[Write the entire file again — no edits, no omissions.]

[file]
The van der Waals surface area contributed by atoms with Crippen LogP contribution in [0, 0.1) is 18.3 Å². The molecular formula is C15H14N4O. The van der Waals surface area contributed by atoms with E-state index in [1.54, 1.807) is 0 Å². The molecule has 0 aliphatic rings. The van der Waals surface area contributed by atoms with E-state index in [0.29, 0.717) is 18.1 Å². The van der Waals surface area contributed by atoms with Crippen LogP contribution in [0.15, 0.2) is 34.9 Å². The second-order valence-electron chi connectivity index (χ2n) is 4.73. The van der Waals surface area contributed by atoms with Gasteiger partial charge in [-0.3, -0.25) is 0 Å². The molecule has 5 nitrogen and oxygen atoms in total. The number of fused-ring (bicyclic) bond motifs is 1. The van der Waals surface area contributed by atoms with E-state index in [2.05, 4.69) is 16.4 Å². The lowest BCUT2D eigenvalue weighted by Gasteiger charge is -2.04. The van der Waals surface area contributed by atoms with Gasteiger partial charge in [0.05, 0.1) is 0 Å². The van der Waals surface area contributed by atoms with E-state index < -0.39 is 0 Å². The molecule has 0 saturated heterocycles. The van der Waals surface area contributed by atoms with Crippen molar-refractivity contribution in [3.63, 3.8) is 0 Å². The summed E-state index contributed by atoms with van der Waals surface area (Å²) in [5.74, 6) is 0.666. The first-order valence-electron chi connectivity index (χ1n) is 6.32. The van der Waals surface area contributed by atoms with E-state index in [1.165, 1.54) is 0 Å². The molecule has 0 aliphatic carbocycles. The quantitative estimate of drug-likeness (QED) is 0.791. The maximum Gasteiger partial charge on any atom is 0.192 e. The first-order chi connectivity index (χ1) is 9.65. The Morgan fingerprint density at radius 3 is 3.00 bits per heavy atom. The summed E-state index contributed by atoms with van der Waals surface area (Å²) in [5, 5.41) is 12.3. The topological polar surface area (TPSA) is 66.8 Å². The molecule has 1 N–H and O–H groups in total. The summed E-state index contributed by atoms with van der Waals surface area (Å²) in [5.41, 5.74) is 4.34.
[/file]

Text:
The van der Waals surface area contributed by atoms with Crippen LogP contribution in [0, 0.1) is 18.3 Å². The molecular formula is C15H14N4O. The van der Waals surface area contributed by atoms with E-state index in [1.54, 1.807) is 0 Å². The molecule has 0 aliphatic rings. The van der Waals surface area contributed by atoms with E-state index in [0.29, 0.717) is 18.1 Å². The van der Waals surface area contributed by atoms with Crippen LogP contribution in [0.15, 0.2) is 34.9 Å². The second-order valence-electron chi connectivity index (χ2n) is 4.73. The van der Waals surface area contributed by atoms with Gasteiger partial charge in [-0.3, -0.25) is 0 Å². The molecule has 5 nitrogen and oxygen atoms in total. The number of fused-ring (bicyclic) bond motifs is 1. The van der Waals surface area contributed by atoms with E-state index in [2.05, 4.69) is 16.4 Å². The lowest BCUT2D eigenvalue weighted by Gasteiger charge is -2.04. The van der Waals surface area contributed by atoms with Gasteiger partial charge in [0.05, 0.1) is 0 Å². The van der Waals surface area contributed by atoms with E-state index < -0.39 is 0 Å². The molecule has 0 saturated heterocycles. The van der Waals surface area contributed by atoms with Crippen molar-refractivity contribution in [3.63, 3.8) is 0 Å². The summed E-state index contributed by atoms with van der Waals surface area (Å²) in [5.74, 6) is 0.666. The first-order valence-electron chi connectivity index (χ1n) is 6.32. The van der Waals surface area contributed by atoms with E-state index in [1.165, 1.54) is 0 Å². The molecule has 0 aliphatic carbocycles. The quantitative estimate of drug-likeness (QED) is 0.791. The maximum Gasteiger partial charge on any atom is 0.192 e. The first-order chi connectivity index (χ1) is 9.65. The Morgan fingerprint density at radius 3 is 3.00 bits per heavy atom. The summed E-state index contributed by atoms with van der Waals surface area (Å²) in [5, 5.41) is 12.3. The topological polar surface area (TPSA) is 66.8 Å². The molecule has 1 N–H and O–H groups in total. The summed E-state index contributed by atoms with van der Waals surface area (Å²) in [5.41, 5.74) is 4.34.